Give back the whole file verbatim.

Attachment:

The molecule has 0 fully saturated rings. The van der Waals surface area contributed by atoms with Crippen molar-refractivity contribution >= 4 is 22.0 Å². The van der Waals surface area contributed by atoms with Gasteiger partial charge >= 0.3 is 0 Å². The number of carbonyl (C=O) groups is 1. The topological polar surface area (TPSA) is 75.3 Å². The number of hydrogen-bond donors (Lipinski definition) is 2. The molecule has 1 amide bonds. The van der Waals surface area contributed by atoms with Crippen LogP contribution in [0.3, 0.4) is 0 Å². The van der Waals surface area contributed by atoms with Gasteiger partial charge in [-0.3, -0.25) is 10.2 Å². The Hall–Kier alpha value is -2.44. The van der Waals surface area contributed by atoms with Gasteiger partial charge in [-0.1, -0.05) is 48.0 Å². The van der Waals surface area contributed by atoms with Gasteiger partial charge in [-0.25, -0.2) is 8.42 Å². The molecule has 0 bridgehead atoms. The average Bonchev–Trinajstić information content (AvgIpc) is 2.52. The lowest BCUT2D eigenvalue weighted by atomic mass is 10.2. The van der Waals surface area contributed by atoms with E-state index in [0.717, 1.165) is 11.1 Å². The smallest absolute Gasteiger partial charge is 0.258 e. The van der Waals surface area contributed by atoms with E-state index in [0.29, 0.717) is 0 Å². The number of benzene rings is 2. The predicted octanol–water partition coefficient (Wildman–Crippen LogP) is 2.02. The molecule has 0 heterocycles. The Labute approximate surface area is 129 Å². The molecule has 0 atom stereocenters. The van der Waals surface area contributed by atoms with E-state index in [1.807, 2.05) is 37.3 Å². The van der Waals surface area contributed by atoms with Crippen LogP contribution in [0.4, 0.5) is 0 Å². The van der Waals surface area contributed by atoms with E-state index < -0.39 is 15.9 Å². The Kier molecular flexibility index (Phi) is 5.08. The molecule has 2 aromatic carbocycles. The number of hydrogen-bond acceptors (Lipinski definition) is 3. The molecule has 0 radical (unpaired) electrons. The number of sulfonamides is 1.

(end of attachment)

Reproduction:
The molecule has 0 fully saturated rings. The van der Waals surface area contributed by atoms with Crippen molar-refractivity contribution >= 4 is 22.0 Å². The van der Waals surface area contributed by atoms with Gasteiger partial charge >= 0.3 is 0 Å². The number of carbonyl (C=O) groups is 1. The topological polar surface area (TPSA) is 75.3 Å². The number of hydrogen-bond donors (Lipinski definition) is 2. The molecule has 1 amide bonds. The van der Waals surface area contributed by atoms with Crippen LogP contribution in [0.3, 0.4) is 0 Å². The van der Waals surface area contributed by atoms with Gasteiger partial charge in [-0.3, -0.25) is 10.2 Å². The Hall–Kier alpha value is -2.44. The van der Waals surface area contributed by atoms with Gasteiger partial charge in [-0.1, -0.05) is 48.0 Å². The van der Waals surface area contributed by atoms with Gasteiger partial charge in [-0.25, -0.2) is 8.42 Å². The molecule has 0 bridgehead atoms. The average Bonchev–Trinajstić information content (AvgIpc) is 2.52. The lowest BCUT2D eigenvalue weighted by atomic mass is 10.2. The van der Waals surface area contributed by atoms with E-state index in [0.717, 1.165) is 11.1 Å². The smallest absolute Gasteiger partial charge is 0.258 e. The van der Waals surface area contributed by atoms with E-state index in [0.29, 0.717) is 0 Å². The number of benzene rings is 2. The predicted octanol–water partition coefficient (Wildman–Crippen LogP) is 2.02. The molecule has 0 heterocycles. The Labute approximate surface area is 129 Å². The molecule has 0 atom stereocenters. The van der Waals surface area contributed by atoms with E-state index in [1.807, 2.05) is 37.3 Å². The van der Waals surface area contributed by atoms with Crippen LogP contribution in [0.4, 0.5) is 0 Å². The van der Waals surface area contributed by atoms with E-state index < -0.39 is 15.9 Å². The Kier molecular flexibility index (Phi) is 5.08. The molecule has 2 aromatic carbocycles. The number of hydrogen-bond acceptors (Lipinski definition) is 3. The molecule has 0 radical (unpaired) electrons. The number of sulfonamides is 1.